Creating a professional image

Having invested wisely in getting the branding, design, material and print quality of your wine labels spot on, the final step is to get those beauties photographed.

Whether dealing with press, uploading to an online shop, promotion via social media, creating tourism and trade brochures or tasting notes and technical sheets, there are a myriad of uses for bottle shots; they are not just for big producers with big marketing and PR machines.

Although it’s crucial that the entire range of products is available with a plain, white background, there is no reason not to get creative with product photography and there are some enticing examples of well-done photoshoots throughout the UK wine industry.

Regardless of the creative direction, English and Welsh wines are a premium product and so it is vital to treat the bottles with the respect they deserve. While the majority of the population has access to a camera phone and it is possible to pick up a relatively inexpensive, high quality digital camera, bottles are notoriously difficult to photograph.

Producers going down the DIY route will be able to save a few pennies in the short term but will be doing the estate’s brand and image a huge disservice in the long run. Having amateur, low resolution pictures showing multiple light sources, with the photographer’s reflection visible, imperfect bottles marks and skewwhiff labels, is one of the quickest ways to detract from the packaging, undoing all the hard work and effort which has gone into creating something which looks indulgent, special and professional.

When it comes to finding the right photographer, it’s advisable to find one who has experience of working with wine, and a quick look through a portfolio should give an idea of the photographer’s capabilities.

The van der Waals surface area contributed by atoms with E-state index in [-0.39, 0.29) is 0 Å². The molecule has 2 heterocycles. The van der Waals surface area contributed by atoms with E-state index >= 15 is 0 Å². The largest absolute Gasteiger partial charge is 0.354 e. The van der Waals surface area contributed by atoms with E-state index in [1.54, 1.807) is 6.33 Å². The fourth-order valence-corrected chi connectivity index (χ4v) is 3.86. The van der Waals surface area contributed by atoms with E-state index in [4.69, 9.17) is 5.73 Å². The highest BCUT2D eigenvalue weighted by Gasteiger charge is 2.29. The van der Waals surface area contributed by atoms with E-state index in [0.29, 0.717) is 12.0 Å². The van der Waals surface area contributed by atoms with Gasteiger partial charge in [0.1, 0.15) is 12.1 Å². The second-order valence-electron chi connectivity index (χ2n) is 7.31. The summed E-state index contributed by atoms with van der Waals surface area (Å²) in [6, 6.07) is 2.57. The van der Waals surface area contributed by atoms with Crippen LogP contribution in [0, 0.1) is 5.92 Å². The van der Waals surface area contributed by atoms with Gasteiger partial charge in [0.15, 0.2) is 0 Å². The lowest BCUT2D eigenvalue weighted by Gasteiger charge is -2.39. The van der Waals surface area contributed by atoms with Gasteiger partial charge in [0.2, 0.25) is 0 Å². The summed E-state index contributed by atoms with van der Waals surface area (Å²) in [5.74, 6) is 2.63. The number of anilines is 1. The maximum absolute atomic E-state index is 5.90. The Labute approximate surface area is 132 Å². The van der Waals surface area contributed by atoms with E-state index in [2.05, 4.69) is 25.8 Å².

While cheap is not always cheerful, budgets don’t have to be astronomical either and as the UK wine industry grows there are companies such as Wine Cellar Door who arrange special photography days for English and Welsh wine producers to help keep costs down.

As autumn is the ideal time to get bottle shots ready for Christmas campaigns, Sussex-based photographer Ian Pack, who has worked with a range of English producers, is offering  discount rates throughout September.

Once you’ve found the right person for the job it’s essential to select and prepare the bottles properly so that the photographer has the best chance of taking perfect images.

“Producers ideally need to send unlabelled, symmetrical bottles, with any foils protected and labels sent separately,” said Ian Pack. “If a producer doesn’t have any unlabelled bottles to hand then they will need to carefully choose ones which don’t have the mould line of the glass running through the centre of the label. Back labels will need to be removed as well as they disrupt the light. If a producer is local I will often go and select the bottles myself because it guarantees they will be right.”

A professional photographer will ensure that the lighting is suitably configured, will be able to touch up any bottle defects, should ensure that the colour of the wine is kept as close to reality as possible and will be able to provide a both high-resolution versions for use in print and low-resolutions copies for use on websites and social media.

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